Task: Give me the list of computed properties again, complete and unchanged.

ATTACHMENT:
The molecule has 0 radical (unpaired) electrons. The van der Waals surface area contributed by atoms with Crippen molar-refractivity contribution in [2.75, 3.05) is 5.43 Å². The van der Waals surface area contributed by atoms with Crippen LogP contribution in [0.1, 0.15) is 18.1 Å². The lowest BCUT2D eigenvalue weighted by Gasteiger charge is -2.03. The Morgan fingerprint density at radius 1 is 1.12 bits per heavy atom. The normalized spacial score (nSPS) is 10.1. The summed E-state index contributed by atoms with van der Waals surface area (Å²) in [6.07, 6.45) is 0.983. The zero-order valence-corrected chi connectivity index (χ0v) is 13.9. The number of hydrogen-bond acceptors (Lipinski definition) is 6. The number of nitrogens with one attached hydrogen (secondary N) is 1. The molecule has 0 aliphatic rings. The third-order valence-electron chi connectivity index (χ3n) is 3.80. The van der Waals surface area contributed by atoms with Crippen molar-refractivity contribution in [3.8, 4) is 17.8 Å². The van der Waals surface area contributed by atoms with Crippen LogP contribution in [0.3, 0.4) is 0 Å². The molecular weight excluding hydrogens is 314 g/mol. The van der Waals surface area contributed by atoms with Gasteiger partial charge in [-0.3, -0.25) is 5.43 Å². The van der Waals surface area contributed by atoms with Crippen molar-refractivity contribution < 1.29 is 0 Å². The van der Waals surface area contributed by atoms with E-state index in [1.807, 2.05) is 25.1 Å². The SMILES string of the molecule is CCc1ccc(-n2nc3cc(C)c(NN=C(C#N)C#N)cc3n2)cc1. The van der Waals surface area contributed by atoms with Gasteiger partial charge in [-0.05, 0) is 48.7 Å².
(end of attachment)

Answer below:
The molecule has 0 radical (unpaired) electrons. The van der Waals surface area contributed by atoms with Crippen molar-refractivity contribution in [2.75, 3.05) is 5.43 Å². The van der Waals surface area contributed by atoms with Crippen LogP contribution in [0.1, 0.15) is 18.1 Å². The lowest BCUT2D eigenvalue weighted by Gasteiger charge is -2.03. The Morgan fingerprint density at radius 1 is 1.12 bits per heavy atom. The normalized spacial score (nSPS) is 10.1. The summed E-state index contributed by atoms with van der Waals surface area (Å²) in [6.07, 6.45) is 0.983. The zero-order valence-corrected chi connectivity index (χ0v) is 13.9. The number of hydrogen-bond acceptors (Lipinski definition) is 6. The number of nitrogens with one attached hydrogen (secondary N) is 1. The molecule has 0 aliphatic rings. The third-order valence-electron chi connectivity index (χ3n) is 3.80. The van der Waals surface area contributed by atoms with Crippen molar-refractivity contribution in [3.8, 4) is 17.8 Å². The van der Waals surface area contributed by atoms with Crippen LogP contribution in [0.3, 0.4) is 0 Å². The molecular weight excluding hydrogens is 314 g/mol. The van der Waals surface area contributed by atoms with Gasteiger partial charge in [-0.3, -0.25) is 5.43 Å². The van der Waals surface area contributed by atoms with Crippen molar-refractivity contribution < 1.29 is 0 Å². The van der Waals surface area contributed by atoms with E-state index in [1.807, 2.05) is 25.1 Å². The SMILES string of the molecule is CCc1ccc(-n2nc3cc(C)c(NN=C(C#N)C#N)cc3n2)cc1. The van der Waals surface area contributed by atoms with Gasteiger partial charge in [-0.05, 0) is 48.7 Å².